Poland plans to raise the country’s defense spending to 4% of its GDP, Prime Minister Mateusz Morawiecki said on Monday.
“The war in Ukraine has made us arm ourselves even faster, which is why we will make an unprecedented effort: 4% of GDP for the Polish army, this year,” Morawiecki told reporters.
He said raising defense spending to their new target “could mean this will be the highest percentage … of all NATO countries.”
Poland spent 2.4% of its GDP on the military in 2022 — the third-highest percentage among NATO countries. The US spends 3.47% — $822 billion — on defense.
Members of NATO are expected to reach spending at least 2% of GDP on defense by 2024.
Between now and 2035, Warsaw plans to spend $100 billion on the military. It has already spent $10 billion on arms from the US and South Korea, for tanks, howitzers, and advanced rocket systems.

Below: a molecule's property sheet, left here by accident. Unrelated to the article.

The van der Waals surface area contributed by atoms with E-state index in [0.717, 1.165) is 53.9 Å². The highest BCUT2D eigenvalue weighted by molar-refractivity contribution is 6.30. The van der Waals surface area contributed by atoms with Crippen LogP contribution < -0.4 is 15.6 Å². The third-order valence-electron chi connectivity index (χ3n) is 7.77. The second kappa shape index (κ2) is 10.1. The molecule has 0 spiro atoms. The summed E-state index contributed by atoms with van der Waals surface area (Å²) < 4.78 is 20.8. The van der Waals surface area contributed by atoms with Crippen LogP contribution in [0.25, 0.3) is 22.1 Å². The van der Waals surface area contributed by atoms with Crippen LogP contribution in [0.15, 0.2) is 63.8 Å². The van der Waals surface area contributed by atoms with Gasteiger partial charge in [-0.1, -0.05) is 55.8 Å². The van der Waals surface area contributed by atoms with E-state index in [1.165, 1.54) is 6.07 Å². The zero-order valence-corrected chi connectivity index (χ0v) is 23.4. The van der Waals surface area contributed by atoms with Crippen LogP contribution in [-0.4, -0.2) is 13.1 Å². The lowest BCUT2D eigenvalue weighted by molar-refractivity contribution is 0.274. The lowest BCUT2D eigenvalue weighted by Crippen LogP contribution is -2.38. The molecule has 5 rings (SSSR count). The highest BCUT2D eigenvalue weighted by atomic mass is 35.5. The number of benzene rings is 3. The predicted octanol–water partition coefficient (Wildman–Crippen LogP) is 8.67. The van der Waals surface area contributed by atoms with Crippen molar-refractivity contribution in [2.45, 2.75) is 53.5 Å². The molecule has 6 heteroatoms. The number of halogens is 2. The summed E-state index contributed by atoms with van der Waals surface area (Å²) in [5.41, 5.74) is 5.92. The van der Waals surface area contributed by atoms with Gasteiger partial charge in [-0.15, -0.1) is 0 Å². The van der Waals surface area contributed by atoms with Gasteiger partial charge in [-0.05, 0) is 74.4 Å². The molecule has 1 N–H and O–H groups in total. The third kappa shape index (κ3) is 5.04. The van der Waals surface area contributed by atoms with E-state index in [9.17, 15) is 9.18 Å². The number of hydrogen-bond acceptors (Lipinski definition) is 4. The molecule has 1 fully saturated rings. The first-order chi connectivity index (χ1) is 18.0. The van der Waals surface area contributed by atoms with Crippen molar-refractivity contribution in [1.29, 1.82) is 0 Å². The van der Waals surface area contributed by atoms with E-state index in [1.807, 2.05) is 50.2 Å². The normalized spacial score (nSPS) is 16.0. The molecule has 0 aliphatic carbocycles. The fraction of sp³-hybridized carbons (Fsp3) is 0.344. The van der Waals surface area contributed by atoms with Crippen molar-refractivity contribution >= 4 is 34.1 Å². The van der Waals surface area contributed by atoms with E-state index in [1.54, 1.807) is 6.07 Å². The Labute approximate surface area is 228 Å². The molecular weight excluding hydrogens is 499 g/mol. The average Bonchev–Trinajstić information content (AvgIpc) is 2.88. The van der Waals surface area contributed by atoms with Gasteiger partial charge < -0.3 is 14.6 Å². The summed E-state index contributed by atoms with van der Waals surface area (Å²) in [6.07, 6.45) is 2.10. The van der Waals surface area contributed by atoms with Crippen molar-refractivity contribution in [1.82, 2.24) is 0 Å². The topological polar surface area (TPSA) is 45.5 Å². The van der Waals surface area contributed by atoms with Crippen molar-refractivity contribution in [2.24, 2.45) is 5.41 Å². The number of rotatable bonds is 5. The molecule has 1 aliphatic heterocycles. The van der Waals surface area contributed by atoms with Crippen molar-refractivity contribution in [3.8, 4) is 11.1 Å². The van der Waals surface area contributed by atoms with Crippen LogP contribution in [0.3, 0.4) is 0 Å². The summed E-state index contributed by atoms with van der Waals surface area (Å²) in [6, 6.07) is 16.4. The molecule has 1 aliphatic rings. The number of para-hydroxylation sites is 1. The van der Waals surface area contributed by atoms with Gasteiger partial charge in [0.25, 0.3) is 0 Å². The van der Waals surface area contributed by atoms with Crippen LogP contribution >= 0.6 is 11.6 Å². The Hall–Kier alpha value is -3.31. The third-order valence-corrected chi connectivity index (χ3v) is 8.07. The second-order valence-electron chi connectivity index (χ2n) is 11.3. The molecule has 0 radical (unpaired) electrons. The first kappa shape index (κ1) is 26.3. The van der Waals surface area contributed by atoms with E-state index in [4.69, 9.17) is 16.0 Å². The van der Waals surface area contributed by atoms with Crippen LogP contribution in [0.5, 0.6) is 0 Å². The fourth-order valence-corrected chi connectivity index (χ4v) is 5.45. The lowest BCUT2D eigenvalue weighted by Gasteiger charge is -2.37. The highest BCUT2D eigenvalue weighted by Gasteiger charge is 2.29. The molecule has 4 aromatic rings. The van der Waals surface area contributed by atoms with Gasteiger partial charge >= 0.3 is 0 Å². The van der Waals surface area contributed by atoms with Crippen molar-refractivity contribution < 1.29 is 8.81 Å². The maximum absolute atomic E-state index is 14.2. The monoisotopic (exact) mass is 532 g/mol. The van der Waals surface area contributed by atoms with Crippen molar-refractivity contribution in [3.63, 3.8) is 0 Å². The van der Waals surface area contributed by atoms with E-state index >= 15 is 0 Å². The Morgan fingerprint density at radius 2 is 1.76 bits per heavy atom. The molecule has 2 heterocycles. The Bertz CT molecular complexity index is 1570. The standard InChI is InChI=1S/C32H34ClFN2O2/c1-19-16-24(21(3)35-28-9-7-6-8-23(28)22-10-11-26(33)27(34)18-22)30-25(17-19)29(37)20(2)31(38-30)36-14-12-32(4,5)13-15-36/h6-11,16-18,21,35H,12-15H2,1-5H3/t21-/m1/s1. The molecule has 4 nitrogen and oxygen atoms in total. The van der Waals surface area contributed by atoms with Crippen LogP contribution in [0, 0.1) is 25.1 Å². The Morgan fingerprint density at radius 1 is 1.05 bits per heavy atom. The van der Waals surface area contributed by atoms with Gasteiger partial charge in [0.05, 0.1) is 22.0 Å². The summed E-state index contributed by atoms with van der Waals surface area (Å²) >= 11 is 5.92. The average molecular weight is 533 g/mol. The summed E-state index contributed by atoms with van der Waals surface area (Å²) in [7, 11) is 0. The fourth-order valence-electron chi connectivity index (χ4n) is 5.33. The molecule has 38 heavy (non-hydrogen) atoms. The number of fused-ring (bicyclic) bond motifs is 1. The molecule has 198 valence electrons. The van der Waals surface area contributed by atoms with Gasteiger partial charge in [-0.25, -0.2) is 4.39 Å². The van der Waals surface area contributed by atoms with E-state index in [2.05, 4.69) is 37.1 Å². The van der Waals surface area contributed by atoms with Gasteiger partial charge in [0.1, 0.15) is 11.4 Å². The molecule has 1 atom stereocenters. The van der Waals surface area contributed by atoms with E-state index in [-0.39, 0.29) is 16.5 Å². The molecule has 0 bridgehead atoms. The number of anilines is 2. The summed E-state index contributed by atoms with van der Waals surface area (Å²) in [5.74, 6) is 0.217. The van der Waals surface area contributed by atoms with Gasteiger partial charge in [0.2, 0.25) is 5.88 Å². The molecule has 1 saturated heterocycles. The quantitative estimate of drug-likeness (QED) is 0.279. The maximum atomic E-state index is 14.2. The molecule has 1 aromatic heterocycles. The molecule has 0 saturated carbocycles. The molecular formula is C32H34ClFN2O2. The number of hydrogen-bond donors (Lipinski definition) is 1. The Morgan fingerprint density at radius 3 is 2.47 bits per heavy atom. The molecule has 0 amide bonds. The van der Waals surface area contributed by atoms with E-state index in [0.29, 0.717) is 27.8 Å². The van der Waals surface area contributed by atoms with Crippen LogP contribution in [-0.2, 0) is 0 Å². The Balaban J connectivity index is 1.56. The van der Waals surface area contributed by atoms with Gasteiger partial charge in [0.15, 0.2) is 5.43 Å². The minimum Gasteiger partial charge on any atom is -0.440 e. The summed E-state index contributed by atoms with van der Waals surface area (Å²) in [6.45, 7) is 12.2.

Poland has signed a series of arms deals to raise its defensive capabilities in recent months.
The country’s army is planned to grow to 250,000 professional soldiers and at least 50,000 personnel, making it the largest land army in the EU. France today has the biggest EU army, with about 200,000 on active duty.
Defense Minister Mariusz Błaszczak said recently that Warsaw’s target was to increase the number of soldiers in the Polish armed forces to 300,000 — 250,000 professional soldiers and 50,000 Territorial Defense Force (WOT) volunteers.
Poland now has about 36,000 WOT troops and around 128,000 soldiers of various formations.
Source: Anadolu Agency